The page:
I’m hoping to try some freelance writing sometimes soon. I don’t consider myself to be an expert though. My grammar still sucks sometimes, and that’s probably pinching some of your nerves. Bear with me though. I wasn’t born with great writing skills, but I know I’ll improve as I write more often.

Make a lifestyle blog 

This will help me more with writing skills. But where the heck will I find the time to do a lifestyle blog? Maybe I’m pretty crazy for thinking of that. I have enough on my plates, but I figured why not just started off as a hobby and see how it goes from there. I love talking about a different range of topics, including mental health, therapy, personal well-being, self-growth, Deaf awareness and more. Because sometimes these topics cannot relate my niche, so I thought “why not?” Right?

Share more personal stories

For Deafinitely Wanderlust, I want to share more stories, including in a narrative writing style. There are countless of stories that I’ve not shared in the last few years (since 2014, yikes). Despite how old these stories are, I plan to share them (even maybe boring ones).

I don’t plan to write too many posts relating to resources, guides & tips. However, I’ll make a lot of those in videos for the Deaf community around the world. They lack several travel resources, and several of them don’t have English as their first language. I’ve explained more in About me if you like to learn more.

Work in another country

My family wasn’t happy to hear that. “Estas loca, Stacey!” (You’re crazy!”) But I do want to work in another country. I’ve become bored of Los Angeles. I mean, I know I should appreciate it what I have there but it wasn’t challenging me nor helping me to grow. Perhaps I can move to another state, but I prefer to move to another country.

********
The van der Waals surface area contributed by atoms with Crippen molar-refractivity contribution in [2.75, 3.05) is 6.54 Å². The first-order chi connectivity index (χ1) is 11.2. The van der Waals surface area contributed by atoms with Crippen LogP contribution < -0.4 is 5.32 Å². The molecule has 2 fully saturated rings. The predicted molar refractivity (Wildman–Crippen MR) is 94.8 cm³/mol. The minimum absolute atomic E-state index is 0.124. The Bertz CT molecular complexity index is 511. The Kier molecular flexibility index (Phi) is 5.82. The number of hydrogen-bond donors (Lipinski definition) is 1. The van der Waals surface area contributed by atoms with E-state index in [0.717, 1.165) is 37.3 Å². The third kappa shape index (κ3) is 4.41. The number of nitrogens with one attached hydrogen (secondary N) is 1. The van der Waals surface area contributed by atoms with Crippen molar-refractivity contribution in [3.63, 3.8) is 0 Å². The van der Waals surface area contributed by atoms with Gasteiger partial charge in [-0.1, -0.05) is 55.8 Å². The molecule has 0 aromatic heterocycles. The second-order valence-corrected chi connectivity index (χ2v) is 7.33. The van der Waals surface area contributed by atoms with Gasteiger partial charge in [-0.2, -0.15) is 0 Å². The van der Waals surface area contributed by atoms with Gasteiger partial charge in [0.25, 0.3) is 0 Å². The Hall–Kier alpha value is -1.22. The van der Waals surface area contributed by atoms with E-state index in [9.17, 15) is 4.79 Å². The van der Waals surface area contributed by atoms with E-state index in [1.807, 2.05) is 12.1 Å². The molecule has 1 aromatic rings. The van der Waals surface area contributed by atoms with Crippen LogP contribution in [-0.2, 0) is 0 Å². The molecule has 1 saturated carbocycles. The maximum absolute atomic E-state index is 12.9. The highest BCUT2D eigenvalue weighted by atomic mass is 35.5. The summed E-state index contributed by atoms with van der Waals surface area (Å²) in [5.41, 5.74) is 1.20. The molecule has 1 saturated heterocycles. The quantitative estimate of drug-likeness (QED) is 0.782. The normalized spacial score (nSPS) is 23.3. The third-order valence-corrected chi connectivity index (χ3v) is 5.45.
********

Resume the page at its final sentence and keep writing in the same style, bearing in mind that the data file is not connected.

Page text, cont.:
I’ve been wanting to work with the Deaf community in another country, whether it may be in Japan, Taiwan or Mexico. Plus, learning new languages (sign language + the national language) won’t bother me, because I always love learning new languages.

I’ve been seeking for jobs in the last few months, but it hasn’t been easy. Maybe it won’t happen this year, but I’ll have to keep trying.

Learn to listen to myself

Easier said than done though. I’ve just made that mistake again today. I have a great issue with putting others’ need first before my own. I often have a hard time saying “no” or afraid to let people down. That’s an issue because it affects my personal well-being. I need to learn to listen to myself when I knew my own limits and needed the time to take care of myself and take care of the tasks that I need to do.

I actually have more plans than this. Sometimes listing all the plans and goals get too overwhelming for me, but I know I can do it when I take step by step.

2018, let’s see what you’ll bring this year. 

This Post Has 2 Comments

  1. John Schramm

    We are so much more than just not having an ability to hear. No having the ability to hear does not relate to making judgements or other ways that we may assumed that will affects travels. Obviously, we will face several obstaclesbut we can go through it.

    1. deafinitelywanderlust

      that’s right, so much more than just not having the ability to hear 🙂 we definitely can go through it, regardless of whatever obstacles may come.